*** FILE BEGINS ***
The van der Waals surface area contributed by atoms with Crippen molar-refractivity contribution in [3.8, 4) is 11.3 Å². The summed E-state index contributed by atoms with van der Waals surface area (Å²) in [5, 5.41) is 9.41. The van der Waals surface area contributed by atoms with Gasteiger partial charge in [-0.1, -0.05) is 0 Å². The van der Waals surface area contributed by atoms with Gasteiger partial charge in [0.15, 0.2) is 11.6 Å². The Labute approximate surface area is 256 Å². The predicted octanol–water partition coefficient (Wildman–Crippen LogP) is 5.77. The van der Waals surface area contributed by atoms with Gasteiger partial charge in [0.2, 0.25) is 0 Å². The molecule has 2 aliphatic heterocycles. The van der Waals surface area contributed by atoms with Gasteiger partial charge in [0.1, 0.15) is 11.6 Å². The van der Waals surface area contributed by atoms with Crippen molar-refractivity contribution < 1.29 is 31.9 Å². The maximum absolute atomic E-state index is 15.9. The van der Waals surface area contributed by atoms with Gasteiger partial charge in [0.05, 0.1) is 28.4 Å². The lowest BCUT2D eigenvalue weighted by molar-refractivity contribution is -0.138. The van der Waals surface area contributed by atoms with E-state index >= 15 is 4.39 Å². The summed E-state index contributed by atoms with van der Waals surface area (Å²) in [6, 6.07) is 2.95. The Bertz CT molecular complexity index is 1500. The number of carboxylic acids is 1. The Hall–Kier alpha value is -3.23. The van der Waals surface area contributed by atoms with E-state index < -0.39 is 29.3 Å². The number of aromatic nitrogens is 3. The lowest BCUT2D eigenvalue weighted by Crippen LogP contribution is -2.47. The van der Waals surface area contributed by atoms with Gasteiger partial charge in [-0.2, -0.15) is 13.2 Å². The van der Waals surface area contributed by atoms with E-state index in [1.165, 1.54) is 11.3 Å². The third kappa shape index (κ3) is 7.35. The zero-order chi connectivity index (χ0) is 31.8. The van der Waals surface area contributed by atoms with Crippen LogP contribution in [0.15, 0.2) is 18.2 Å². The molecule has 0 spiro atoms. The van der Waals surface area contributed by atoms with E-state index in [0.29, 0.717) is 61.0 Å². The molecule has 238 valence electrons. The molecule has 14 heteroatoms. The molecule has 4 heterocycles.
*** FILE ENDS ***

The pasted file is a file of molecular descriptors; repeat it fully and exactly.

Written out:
The van der Waals surface area contributed by atoms with Crippen molar-refractivity contribution in [3.8, 4) is 11.3 Å². The summed E-state index contributed by atoms with van der Waals surface area (Å²) in [5, 5.41) is 9.41. The van der Waals surface area contributed by atoms with Gasteiger partial charge in [-0.1, -0.05) is 0 Å². The van der Waals surface area contributed by atoms with Gasteiger partial charge in [0.15, 0.2) is 11.6 Å². The Labute approximate surface area is 256 Å². The predicted octanol–water partition coefficient (Wildman–Crippen LogP) is 5.77. The van der Waals surface area contributed by atoms with Gasteiger partial charge in [0.2, 0.25) is 0 Å². The molecule has 2 aliphatic heterocycles. The van der Waals surface area contributed by atoms with Gasteiger partial charge in [0.1, 0.15) is 11.6 Å². The van der Waals surface area contributed by atoms with Crippen molar-refractivity contribution < 1.29 is 31.9 Å². The maximum absolute atomic E-state index is 15.9. The van der Waals surface area contributed by atoms with Gasteiger partial charge in [0.05, 0.1) is 28.4 Å². The lowest BCUT2D eigenvalue weighted by molar-refractivity contribution is -0.138. The van der Waals surface area contributed by atoms with E-state index >= 15 is 4.39 Å². The summed E-state index contributed by atoms with van der Waals surface area (Å²) in [6, 6.07) is 2.95. The Bertz CT molecular complexity index is 1500. The number of carboxylic acids is 1. The Hall–Kier alpha value is -3.23. The van der Waals surface area contributed by atoms with E-state index < -0.39 is 29.3 Å². The number of aromatic nitrogens is 3. The lowest BCUT2D eigenvalue weighted by Crippen LogP contribution is -2.47. The van der Waals surface area contributed by atoms with Gasteiger partial charge in [-0.2, -0.15) is 13.2 Å². The van der Waals surface area contributed by atoms with E-state index in [1.165, 1.54) is 11.3 Å². The third kappa shape index (κ3) is 7.35. The zero-order chi connectivity index (χ0) is 31.8. The van der Waals surface area contributed by atoms with Crippen LogP contribution in [0.15, 0.2) is 18.2 Å². The molecule has 0 spiro atoms. The van der Waals surface area contributed by atoms with E-state index in [0.29, 0.717) is 61.0 Å². The molecule has 238 valence electrons. The molecule has 14 heteroatoms. The molecule has 4 heterocycles.